Marcos mulls pegging the funding of the Bangsamoro region

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PASAY CITY (MindaNews / 10 June) – A day after the public hearings at the Senate ended, Senator Ferdinand Marcos Jr. said he is considering to peg the amount of the funding for the proposed Bangsamoro region on its specific functions.

Marcos, chair of the Senate committee on local government, said he is considering this after government peace negotiator Miriam Coronel Ferrer failed to explain how the proposed Bangsamoro government will spend the money from the block grant and other subsidies.

Ferrer appeared during last Tuesday’s public hearing on the proposed Bangsamoro Basic Law at the Senate.

“What are the functions and powers that the Bangsamoro is willing to take on? And we will give the commensurate funding so that it would be able to carry out those functions properly. Then we will determine what kind of funding is necessary and try to put in the law,” Marcos said in a statement.

In the June 9 public hearing, Senator Ralph Rector said the proposed regional government should have clear-cut responsibilities on who will build its schools, roads and other infrastructures.

Ferrer said these concerns are already covered under Section 35 of the Article 12 in the draft BBL that created an intergovernmental fiscal policy board that addresses regional financial needs and its imbalances.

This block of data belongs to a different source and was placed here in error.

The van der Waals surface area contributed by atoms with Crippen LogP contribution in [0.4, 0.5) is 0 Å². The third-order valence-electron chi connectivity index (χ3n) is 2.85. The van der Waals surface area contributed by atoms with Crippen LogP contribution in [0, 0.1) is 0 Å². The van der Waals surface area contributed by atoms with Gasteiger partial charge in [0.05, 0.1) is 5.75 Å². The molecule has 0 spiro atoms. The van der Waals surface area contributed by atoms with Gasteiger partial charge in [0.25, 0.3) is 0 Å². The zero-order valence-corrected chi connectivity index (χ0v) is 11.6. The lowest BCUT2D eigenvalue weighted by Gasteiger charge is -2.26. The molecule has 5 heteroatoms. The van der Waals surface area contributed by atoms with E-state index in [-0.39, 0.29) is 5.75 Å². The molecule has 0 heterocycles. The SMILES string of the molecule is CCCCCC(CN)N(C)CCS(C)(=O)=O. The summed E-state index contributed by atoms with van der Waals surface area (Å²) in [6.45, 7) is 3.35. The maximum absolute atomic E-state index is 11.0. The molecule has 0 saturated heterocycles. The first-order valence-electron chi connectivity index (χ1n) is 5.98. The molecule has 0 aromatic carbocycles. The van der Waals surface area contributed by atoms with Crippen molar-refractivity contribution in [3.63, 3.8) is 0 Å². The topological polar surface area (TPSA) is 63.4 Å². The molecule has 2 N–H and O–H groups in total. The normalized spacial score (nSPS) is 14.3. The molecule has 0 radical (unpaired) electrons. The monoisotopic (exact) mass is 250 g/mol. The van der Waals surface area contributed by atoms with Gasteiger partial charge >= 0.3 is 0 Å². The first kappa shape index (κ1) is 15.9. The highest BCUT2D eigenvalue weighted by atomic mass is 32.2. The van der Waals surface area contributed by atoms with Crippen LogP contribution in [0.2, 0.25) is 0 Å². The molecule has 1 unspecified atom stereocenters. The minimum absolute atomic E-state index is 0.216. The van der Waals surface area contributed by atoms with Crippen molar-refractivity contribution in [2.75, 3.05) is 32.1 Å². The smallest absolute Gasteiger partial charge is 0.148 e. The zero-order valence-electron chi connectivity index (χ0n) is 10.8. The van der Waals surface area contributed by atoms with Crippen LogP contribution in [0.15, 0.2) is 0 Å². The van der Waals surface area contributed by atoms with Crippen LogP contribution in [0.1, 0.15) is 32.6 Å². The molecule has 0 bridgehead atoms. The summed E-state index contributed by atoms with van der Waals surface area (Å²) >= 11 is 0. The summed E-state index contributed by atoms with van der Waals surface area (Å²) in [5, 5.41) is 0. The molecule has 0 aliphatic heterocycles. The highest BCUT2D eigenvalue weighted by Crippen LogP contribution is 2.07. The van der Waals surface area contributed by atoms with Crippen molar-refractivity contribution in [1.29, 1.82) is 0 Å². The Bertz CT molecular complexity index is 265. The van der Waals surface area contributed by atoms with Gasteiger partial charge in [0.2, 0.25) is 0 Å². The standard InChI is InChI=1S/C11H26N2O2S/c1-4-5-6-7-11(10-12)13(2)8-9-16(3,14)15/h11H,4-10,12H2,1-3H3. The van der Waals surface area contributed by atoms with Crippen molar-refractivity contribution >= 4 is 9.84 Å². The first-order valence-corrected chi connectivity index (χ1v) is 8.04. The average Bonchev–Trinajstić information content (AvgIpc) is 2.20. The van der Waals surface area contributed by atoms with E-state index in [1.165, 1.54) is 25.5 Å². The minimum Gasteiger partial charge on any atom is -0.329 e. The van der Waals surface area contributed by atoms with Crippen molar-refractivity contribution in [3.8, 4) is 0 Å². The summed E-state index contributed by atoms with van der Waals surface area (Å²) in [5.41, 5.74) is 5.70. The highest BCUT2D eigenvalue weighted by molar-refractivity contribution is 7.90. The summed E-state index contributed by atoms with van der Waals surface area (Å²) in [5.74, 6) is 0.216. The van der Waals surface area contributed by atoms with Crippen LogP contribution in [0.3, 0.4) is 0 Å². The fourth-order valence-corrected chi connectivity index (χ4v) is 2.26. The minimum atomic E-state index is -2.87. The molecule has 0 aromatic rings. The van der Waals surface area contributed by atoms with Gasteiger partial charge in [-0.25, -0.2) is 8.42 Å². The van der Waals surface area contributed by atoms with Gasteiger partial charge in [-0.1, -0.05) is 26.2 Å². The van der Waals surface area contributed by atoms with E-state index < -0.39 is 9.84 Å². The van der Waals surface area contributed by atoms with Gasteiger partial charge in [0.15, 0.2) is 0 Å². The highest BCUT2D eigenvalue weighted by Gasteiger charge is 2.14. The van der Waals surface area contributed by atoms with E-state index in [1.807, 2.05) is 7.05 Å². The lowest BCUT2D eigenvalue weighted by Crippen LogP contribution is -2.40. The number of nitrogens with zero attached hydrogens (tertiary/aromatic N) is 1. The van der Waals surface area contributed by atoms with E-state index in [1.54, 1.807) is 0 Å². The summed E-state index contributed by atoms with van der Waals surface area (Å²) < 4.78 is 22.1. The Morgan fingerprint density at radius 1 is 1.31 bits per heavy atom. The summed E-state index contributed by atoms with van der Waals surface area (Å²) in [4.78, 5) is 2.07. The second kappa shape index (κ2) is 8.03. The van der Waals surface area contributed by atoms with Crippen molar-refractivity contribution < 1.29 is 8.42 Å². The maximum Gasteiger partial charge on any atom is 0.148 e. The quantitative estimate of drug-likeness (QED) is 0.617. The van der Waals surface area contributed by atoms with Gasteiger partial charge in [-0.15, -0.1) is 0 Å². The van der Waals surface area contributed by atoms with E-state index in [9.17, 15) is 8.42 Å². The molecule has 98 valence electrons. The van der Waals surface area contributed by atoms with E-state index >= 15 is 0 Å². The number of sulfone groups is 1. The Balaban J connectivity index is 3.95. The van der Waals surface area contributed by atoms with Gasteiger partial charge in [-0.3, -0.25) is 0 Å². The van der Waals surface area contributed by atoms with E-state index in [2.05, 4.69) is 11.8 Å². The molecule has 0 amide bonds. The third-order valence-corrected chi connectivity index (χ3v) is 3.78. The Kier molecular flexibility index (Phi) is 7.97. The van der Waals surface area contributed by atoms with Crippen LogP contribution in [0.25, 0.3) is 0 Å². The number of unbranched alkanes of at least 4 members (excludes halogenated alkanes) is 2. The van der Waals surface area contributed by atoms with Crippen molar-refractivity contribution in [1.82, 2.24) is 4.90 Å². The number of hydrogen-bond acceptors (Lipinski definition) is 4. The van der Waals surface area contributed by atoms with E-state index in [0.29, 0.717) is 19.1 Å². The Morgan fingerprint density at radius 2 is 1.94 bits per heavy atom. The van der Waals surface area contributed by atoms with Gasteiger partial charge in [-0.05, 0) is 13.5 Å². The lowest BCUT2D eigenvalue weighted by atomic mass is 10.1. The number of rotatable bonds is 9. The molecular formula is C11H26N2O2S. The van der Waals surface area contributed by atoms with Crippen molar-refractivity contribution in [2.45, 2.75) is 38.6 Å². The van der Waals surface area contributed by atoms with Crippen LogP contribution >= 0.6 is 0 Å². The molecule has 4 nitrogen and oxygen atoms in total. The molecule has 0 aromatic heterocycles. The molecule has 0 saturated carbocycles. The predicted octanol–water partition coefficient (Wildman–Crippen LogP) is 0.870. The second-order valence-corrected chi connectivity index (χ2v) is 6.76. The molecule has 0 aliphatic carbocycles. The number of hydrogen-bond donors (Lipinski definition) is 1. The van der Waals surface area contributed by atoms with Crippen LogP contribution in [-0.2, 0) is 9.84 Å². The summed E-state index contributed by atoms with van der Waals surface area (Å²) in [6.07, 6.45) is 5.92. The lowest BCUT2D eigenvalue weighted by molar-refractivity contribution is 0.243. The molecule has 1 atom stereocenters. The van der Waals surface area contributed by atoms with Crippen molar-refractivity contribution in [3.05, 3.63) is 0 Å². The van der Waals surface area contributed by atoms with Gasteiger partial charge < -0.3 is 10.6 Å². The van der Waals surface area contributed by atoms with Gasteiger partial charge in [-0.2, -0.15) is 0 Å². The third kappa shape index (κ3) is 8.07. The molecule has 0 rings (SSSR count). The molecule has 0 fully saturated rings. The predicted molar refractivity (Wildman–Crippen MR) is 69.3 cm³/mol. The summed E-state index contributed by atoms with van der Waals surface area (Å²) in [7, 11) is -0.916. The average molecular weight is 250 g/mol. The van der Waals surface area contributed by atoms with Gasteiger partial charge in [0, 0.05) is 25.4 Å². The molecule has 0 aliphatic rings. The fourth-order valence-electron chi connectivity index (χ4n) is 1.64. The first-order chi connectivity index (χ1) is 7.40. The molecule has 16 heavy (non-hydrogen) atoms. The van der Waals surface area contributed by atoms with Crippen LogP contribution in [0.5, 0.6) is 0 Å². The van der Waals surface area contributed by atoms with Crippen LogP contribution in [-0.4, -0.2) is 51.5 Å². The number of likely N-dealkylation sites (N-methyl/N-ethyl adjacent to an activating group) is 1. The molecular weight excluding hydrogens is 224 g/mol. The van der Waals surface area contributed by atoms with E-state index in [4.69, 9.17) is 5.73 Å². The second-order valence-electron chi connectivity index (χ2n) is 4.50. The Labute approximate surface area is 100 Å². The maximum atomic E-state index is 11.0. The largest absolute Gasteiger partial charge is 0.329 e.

Marcos complained that the intergovernmental fiscal policy board is vague and offers no explanations in its fiscal policies.

Meanwhile, advocates for greater protection and control of Lake Lanao, which is the source of water for six hydroelectric power plants along the Agus River situated in the two Lanao provinces, told Marcos that a government agency assigned to protect the second largest lake in the country is not adequate.

“This agency is based in Cagayan de Oro City. It meets only once or twice a year. Why not give the duties to protect the lake to the Bangsamoro residents?” asked Drieza Liningding, secretary general of the Bangsamoro National Movement for Peace and Development.

Liningding said powerful interests in Manila have already set in motion to acquire the six power plants along the Agus River from the government-owned Power Sector Assets and Liabilities Management Corporation (PSALM) and the National Power Corporation.

He proposed that revenues from the Agus dams, which draw water from Lake Lanao, should be shared equally by the national government and the Bangsamoro government.

Liningding and his group are batting for higher revenue shares and control of the six Agus hydropower plants and Lake Lanao.

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